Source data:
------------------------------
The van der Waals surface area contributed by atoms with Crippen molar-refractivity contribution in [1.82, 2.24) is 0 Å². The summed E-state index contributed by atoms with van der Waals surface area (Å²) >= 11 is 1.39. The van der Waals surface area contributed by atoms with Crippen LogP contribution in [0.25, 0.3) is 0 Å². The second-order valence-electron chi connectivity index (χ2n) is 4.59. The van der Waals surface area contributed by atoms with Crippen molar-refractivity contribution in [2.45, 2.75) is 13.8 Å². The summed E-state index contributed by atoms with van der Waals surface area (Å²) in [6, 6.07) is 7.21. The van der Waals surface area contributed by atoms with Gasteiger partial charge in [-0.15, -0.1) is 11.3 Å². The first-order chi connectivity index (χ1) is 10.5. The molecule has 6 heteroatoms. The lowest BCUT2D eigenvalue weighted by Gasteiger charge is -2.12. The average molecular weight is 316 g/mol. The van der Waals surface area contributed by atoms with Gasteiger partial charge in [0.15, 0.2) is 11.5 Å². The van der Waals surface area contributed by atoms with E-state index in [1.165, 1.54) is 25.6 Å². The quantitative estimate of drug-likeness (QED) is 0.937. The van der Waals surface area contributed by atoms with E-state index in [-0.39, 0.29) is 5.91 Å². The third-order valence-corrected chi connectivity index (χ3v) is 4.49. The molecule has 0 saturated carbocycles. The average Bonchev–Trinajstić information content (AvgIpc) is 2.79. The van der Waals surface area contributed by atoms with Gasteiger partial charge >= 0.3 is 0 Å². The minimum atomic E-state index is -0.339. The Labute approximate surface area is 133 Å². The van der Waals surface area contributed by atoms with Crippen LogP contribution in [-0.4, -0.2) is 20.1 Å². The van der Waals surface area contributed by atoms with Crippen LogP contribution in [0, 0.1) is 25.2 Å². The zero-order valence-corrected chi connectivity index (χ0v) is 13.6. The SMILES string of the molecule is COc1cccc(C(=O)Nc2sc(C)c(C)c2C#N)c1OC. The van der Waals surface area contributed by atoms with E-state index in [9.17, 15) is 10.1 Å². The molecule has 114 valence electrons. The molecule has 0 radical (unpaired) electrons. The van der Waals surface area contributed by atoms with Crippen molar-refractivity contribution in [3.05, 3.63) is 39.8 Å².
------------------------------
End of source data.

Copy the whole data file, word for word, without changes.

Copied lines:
The van der Waals surface area contributed by atoms with Crippen molar-refractivity contribution in [1.82, 2.24) is 0 Å². The summed E-state index contributed by atoms with van der Waals surface area (Å²) >= 11 is 1.39. The van der Waals surface area contributed by atoms with Crippen LogP contribution in [0.25, 0.3) is 0 Å². The second-order valence-electron chi connectivity index (χ2n) is 4.59. The van der Waals surface area contributed by atoms with Crippen molar-refractivity contribution in [2.45, 2.75) is 13.8 Å². The summed E-state index contributed by atoms with van der Waals surface area (Å²) in [6, 6.07) is 7.21. The van der Waals surface area contributed by atoms with Gasteiger partial charge in [-0.15, -0.1) is 11.3 Å². The first-order chi connectivity index (χ1) is 10.5. The molecule has 6 heteroatoms. The lowest BCUT2D eigenvalue weighted by Gasteiger charge is -2.12. The average molecular weight is 316 g/mol. The van der Waals surface area contributed by atoms with Gasteiger partial charge in [0.15, 0.2) is 11.5 Å². The van der Waals surface area contributed by atoms with E-state index in [1.165, 1.54) is 25.6 Å². The quantitative estimate of drug-likeness (QED) is 0.937. The van der Waals surface area contributed by atoms with E-state index in [-0.39, 0.29) is 5.91 Å². The third-order valence-corrected chi connectivity index (χ3v) is 4.49. The molecule has 0 saturated carbocycles. The average Bonchev–Trinajstić information content (AvgIpc) is 2.79. The van der Waals surface area contributed by atoms with Gasteiger partial charge >= 0.3 is 0 Å². The minimum atomic E-state index is -0.339. The Labute approximate surface area is 133 Å². The van der Waals surface area contributed by atoms with Crippen LogP contribution in [-0.4, -0.2) is 20.1 Å². The van der Waals surface area contributed by atoms with Crippen LogP contribution in [0, 0.1) is 25.2 Å². The zero-order valence-corrected chi connectivity index (χ0v) is 13.6. The SMILES string of the molecule is COc1cccc(C(=O)Nc2sc(C)c(C)c2C#N)c1OC. The van der Waals surface area contributed by atoms with E-state index in [9.17, 15) is 10.1 Å². The molecule has 114 valence electrons. The molecule has 0 radical (unpaired) electrons. The van der Waals surface area contributed by atoms with Crippen molar-refractivity contribution in [3.05, 3.63) is 39.8 Å².